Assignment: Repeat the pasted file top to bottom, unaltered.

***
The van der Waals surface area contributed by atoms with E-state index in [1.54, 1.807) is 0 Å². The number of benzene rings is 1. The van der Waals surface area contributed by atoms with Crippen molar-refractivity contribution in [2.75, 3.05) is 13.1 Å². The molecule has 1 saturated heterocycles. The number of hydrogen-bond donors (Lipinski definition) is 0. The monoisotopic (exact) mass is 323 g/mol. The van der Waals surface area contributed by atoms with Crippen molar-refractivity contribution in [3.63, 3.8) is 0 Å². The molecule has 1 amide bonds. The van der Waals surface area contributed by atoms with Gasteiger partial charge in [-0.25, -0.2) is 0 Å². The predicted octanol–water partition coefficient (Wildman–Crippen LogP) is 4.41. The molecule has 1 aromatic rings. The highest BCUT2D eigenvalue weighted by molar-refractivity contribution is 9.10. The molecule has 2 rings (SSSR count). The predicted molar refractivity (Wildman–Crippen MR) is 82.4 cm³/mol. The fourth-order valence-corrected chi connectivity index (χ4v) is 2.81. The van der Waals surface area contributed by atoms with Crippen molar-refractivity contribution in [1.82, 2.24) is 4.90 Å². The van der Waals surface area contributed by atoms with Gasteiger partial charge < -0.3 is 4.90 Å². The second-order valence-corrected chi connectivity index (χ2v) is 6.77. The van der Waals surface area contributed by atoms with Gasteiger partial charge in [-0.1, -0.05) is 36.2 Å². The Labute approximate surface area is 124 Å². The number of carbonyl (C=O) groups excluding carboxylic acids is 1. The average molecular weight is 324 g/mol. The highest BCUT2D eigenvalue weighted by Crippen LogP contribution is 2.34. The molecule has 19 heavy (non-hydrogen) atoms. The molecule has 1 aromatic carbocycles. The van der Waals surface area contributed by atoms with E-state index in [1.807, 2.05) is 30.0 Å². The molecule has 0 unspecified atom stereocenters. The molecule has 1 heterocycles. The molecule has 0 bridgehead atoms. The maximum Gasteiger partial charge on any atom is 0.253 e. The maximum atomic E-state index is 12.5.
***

The van der Waals surface area contributed by atoms with E-state index in [1.54, 1.807) is 0 Å². The number of benzene rings is 1. The van der Waals surface area contributed by atoms with Crippen molar-refractivity contribution in [2.75, 3.05) is 13.1 Å². The molecule has 1 saturated heterocycles. The number of hydrogen-bond donors (Lipinski definition) is 0. The monoisotopic (exact) mass is 323 g/mol. The van der Waals surface area contributed by atoms with Crippen molar-refractivity contribution in [3.63, 3.8) is 0 Å². The molecule has 1 amide bonds. The van der Waals surface area contributed by atoms with Gasteiger partial charge in [-0.25, -0.2) is 0 Å². The predicted octanol–water partition coefficient (Wildman–Crippen LogP) is 4.41. The molecule has 1 aromatic rings. The highest BCUT2D eigenvalue weighted by molar-refractivity contribution is 9.10. The molecule has 2 rings (SSSR count). The predicted molar refractivity (Wildman–Crippen MR) is 82.4 cm³/mol. The fourth-order valence-corrected chi connectivity index (χ4v) is 2.81. The van der Waals surface area contributed by atoms with Crippen molar-refractivity contribution in [1.82, 2.24) is 4.90 Å². The van der Waals surface area contributed by atoms with Gasteiger partial charge < -0.3 is 4.90 Å². The second-order valence-corrected chi connectivity index (χ2v) is 6.77. The van der Waals surface area contributed by atoms with Gasteiger partial charge in [-0.1, -0.05) is 36.2 Å². The Labute approximate surface area is 124 Å². The number of carbonyl (C=O) groups excluding carboxylic acids is 1. The average molecular weight is 324 g/mol. The highest BCUT2D eigenvalue weighted by Crippen LogP contribution is 2.34. The molecule has 19 heavy (non-hydrogen) atoms. The molecule has 1 aromatic carbocycles. The van der Waals surface area contributed by atoms with E-state index in [1.807, 2.05) is 30.0 Å². The molecule has 0 unspecified atom stereocenters. The molecule has 1 heterocycles. The molecule has 0 bridgehead atoms. The maximum Gasteiger partial charge on any atom is 0.253 e. The maximum atomic E-state index is 12.5.